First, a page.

Left Wing, Fargo Force(USHL)
6’0” 178 lbs.
Final NHL Central Scouting Rank: 28th among North American Skaters
Tristan Broz is a player that has rather quietly inched his way up the draft rankings throughout this past season. He moved from a projected mid-round pick to start the year to being ranked inside the top-30 by NHL Central Scouting in their final rankings, despite relatively little fanfare along the way.
In a way, that fits with Broz’ style of play. He may not be the most exciting player in the draft. But he’s a really solid all-around player with the skill to provide some offensive punch, and could end up as a really nice pick for the team that selects him.
What I Like
Normally when a scouting report talks about a player with great hands, it’s within the context of the player making some sort of crazy stickhandling move. There is a little bit of that in Broz’ game. But more important is his ability to win puck battles with his quick hands. His ability to pull pucks out of scrums, break up plays defensively with a strong stick, and win 50/50 battles for the puck is outstanding.
I also love his ability to handle tough passes. There’s an old scouting adage that what separates an NHL player from a minor leaguer is how well they can handle a puck passed into their skates, and Broz checks that box. If the puck comes near him, it’s almost a guarantee it will leave with his team having possession.
I watched a lot of Fargo in their Clark Cup championship series against the insanely talented Chicago Steel and Broz did an excellent job playing safe, disciplined defensive hockey, which slowed down the Steel attack as well as anyone was able to this year.
I also loved his effort on the backcheck. He’s a legit two-way forward that can make plays on both ends of the ice. Even though this play didn’t quite work out, he covers some serious distance to get involved in the play.
-Attacks the middle of the ice
Broz is really crafty at changing speeds and manipulating gaps off the rush to get into the middle of the ice. That breaks down defenses and opens up scoring chances for teammates.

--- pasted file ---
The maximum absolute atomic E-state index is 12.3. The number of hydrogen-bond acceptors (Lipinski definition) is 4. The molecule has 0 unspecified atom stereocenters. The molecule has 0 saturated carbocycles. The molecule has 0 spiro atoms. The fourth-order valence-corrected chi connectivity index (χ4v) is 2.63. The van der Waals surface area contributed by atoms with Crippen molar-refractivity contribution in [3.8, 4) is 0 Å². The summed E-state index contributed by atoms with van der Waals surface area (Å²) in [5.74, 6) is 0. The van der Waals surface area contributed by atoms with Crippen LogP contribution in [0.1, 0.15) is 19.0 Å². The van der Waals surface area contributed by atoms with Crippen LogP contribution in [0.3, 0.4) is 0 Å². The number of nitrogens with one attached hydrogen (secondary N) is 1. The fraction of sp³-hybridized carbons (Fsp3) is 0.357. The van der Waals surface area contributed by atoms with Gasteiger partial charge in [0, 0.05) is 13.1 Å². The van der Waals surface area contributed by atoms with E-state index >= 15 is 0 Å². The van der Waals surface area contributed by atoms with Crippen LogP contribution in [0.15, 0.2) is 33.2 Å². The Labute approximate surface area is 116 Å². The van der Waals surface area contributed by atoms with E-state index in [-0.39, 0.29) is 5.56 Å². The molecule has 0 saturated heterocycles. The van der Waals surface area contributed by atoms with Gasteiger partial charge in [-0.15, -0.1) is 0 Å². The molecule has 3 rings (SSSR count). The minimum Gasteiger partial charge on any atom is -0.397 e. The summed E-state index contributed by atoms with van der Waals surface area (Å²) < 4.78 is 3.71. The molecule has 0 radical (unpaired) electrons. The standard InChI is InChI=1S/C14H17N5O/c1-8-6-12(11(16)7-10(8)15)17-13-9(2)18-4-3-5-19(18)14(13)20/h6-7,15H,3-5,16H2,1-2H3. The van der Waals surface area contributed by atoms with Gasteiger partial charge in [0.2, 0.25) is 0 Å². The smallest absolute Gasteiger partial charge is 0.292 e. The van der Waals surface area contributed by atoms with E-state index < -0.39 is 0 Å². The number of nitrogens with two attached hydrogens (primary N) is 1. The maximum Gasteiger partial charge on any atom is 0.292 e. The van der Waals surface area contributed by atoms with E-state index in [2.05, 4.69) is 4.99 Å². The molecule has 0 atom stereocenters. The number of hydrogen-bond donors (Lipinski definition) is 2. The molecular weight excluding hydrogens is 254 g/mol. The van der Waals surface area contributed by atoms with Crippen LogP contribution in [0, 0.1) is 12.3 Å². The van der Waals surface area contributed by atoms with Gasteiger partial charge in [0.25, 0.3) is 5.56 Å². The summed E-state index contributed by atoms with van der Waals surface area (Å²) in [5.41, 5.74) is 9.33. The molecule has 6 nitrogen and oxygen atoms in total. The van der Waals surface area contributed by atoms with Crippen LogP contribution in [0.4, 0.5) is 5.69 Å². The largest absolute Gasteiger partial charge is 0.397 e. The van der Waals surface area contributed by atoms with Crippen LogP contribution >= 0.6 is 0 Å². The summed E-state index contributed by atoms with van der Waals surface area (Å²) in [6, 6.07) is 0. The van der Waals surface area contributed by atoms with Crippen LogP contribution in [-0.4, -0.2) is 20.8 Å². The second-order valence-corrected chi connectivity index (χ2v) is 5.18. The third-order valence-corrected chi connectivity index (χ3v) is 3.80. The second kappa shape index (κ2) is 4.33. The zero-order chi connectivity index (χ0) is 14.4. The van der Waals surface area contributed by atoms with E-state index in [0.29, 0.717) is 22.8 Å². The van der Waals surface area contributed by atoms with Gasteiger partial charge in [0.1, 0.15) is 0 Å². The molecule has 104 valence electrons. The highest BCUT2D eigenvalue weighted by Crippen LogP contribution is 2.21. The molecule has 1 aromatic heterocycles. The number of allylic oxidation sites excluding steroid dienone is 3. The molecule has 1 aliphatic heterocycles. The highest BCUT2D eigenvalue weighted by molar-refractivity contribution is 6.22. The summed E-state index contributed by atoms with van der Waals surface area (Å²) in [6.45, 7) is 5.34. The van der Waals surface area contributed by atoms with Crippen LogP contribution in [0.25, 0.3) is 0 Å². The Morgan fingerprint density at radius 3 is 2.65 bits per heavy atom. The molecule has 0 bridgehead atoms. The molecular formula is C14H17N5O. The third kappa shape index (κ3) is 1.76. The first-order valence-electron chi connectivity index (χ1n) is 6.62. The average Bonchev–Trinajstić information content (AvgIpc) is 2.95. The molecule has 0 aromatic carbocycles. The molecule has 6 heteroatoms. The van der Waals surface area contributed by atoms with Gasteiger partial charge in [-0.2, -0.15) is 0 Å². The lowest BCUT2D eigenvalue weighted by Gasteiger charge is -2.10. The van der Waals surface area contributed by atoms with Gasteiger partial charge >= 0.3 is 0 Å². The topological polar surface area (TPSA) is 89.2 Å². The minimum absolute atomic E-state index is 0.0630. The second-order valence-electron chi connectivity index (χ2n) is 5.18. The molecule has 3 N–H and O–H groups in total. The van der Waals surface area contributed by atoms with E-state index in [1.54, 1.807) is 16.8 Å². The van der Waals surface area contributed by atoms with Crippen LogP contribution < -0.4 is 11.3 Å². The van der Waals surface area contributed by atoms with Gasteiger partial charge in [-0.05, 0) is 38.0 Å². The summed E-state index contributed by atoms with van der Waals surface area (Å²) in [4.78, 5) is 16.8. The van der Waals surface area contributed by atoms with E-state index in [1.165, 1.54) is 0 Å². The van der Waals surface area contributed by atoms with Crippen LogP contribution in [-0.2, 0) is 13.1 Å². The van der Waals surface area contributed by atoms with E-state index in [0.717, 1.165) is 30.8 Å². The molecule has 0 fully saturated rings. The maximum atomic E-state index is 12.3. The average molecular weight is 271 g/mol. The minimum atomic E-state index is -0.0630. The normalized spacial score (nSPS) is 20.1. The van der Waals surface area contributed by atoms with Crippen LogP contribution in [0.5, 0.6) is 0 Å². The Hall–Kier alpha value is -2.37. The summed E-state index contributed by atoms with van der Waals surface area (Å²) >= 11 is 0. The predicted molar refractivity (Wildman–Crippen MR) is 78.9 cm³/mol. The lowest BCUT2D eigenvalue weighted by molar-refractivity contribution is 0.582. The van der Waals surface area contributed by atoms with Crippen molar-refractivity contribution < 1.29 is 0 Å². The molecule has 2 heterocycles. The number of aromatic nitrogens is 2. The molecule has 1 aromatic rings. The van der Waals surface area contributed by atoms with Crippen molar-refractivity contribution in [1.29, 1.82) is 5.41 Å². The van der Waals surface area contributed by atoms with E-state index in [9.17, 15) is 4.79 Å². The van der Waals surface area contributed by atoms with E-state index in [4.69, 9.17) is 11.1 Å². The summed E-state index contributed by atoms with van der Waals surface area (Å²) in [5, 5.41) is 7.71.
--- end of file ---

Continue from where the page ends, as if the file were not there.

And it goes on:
On this play, he gets to the center of the ice and shows nice vision to find a streaking teammate for a quality chance.
And another rush where he finds his way to the center of the ice to create an open shot for a teammate.
On this play, he lowers his shoulder and drives hard to the net to create a scoring chance for himself.
What I Don’t Like
While Broz is very good when he gets some space to work with on the offensive rush, he doesn’t really have the foot speed and acceleration to create plays in tight areas. He’s most effective when he can win pucks in the defensive zone, or set up on the perimeter in the offensive zone and then feed pucks to a speedier teammate. He was paired much of the year with Buffalo Sabres pick Aaron Huglen, a terrific skater that can push the play, and they developed a nice chemistry. He’s a terrific complementary player, but doesn’t really drive play.
I’d expect that to improve a little bit as he matures physically and adds some more strength, but it’s still likely to be his hands that carry him to the next level rather than his feet.
Broz is one of the more unique players in terms of style of play, and I think that might be polarizing for NHL teams. Some teams will see the great stick and smart two-way play and see that translating to the next level. Other teams are likely to be scared off by a guy that isn’t really driving the play at the junior level.
Central Scouting places him 28th among NA skaters, which probably translates to early second round once you factor in Europeans. That’s certainly a possibility if a team really likes him, but I would tend to lean more towards late-second/early-third as more likely, just because I don’t think his ceiling is as high as some of the other prospects likely to be available earlier in the second round.
Broz isn’t likely to develop into a flashy offensive star, but he’ll be a reliable winger. He’ll be a second or third line type of player that takes care of his own end of the ice, and can help facilitate an offensive attack.
Broz is committed to play college hockey at the University of Minnesota. He could join the Gophers next season, or play another year of USHL hockey in Fargo. He’s probably accomplished all he is going to in the USHL, though Minnesota should have a very deep group of forwards next year, which may limit his ice time a bit. Regardless, it’s probably a minimum of two to three years before the team that drafts him thinks about signing him. He’ll need the time to develop a little more physically, and to earn a bigger role at the college level.